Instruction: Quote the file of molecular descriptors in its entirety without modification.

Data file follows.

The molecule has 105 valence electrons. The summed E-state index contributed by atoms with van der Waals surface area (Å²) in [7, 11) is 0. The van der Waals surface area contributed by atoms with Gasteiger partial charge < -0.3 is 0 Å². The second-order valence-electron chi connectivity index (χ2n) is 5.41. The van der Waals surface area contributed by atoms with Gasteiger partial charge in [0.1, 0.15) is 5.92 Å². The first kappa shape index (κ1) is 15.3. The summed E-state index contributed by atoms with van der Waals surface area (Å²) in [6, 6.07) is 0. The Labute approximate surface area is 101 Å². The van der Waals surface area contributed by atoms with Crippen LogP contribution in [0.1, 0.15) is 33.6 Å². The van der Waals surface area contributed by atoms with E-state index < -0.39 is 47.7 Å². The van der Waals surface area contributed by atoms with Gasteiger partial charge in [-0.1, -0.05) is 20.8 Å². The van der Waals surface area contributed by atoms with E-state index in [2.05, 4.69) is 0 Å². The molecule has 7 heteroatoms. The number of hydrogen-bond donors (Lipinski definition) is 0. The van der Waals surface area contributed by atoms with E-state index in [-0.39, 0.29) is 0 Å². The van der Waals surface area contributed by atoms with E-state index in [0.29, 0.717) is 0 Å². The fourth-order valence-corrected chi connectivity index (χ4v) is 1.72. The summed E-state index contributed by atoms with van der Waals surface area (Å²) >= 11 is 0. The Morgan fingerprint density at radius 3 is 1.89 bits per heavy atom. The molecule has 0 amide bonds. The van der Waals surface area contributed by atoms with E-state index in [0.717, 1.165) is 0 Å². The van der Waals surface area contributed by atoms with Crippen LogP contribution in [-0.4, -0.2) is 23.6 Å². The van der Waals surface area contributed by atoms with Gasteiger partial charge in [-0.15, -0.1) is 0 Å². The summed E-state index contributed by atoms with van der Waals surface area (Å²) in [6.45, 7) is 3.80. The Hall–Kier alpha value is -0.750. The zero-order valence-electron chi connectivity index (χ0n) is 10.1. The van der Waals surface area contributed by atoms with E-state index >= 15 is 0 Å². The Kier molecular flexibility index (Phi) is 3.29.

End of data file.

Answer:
The molecule has 105 valence electrons. The summed E-state index contributed by atoms with van der Waals surface area (Å²) in [7, 11) is 0. The van der Waals surface area contributed by atoms with Gasteiger partial charge < -0.3 is 0 Å². The second-order valence-electron chi connectivity index (χ2n) is 5.41. The van der Waals surface area contributed by atoms with Gasteiger partial charge in [0.1, 0.15) is 5.92 Å². The first kappa shape index (κ1) is 15.3. The summed E-state index contributed by atoms with van der Waals surface area (Å²) in [6, 6.07) is 0. The Labute approximate surface area is 101 Å². The van der Waals surface area contributed by atoms with Crippen LogP contribution in [0.1, 0.15) is 33.6 Å². The van der Waals surface area contributed by atoms with E-state index < -0.39 is 47.7 Å². The van der Waals surface area contributed by atoms with Gasteiger partial charge in [-0.1, -0.05) is 20.8 Å². The van der Waals surface area contributed by atoms with E-state index in [2.05, 4.69) is 0 Å². The molecule has 7 heteroatoms. The number of hydrogen-bond donors (Lipinski definition) is 0. The van der Waals surface area contributed by atoms with E-state index in [-0.39, 0.29) is 0 Å². The van der Waals surface area contributed by atoms with E-state index in [0.29, 0.717) is 0 Å². The fourth-order valence-corrected chi connectivity index (χ4v) is 1.72. The summed E-state index contributed by atoms with van der Waals surface area (Å²) >= 11 is 0. The Morgan fingerprint density at radius 3 is 1.89 bits per heavy atom. The molecule has 0 amide bonds. The van der Waals surface area contributed by atoms with E-state index in [0.717, 1.165) is 0 Å². The van der Waals surface area contributed by atoms with Crippen LogP contribution in [-0.4, -0.2) is 23.6 Å². The van der Waals surface area contributed by atoms with Gasteiger partial charge in [-0.15, -0.1) is 0 Å². The summed E-state index contributed by atoms with van der Waals surface area (Å²) in [6.45, 7) is 3.80. The Hall–Kier alpha value is -0.750. The zero-order valence-electron chi connectivity index (χ0n) is 10.1. The van der Waals surface area contributed by atoms with E-state index >= 15 is 0 Å². The Kier molecular flexibility index (Phi) is 3.29.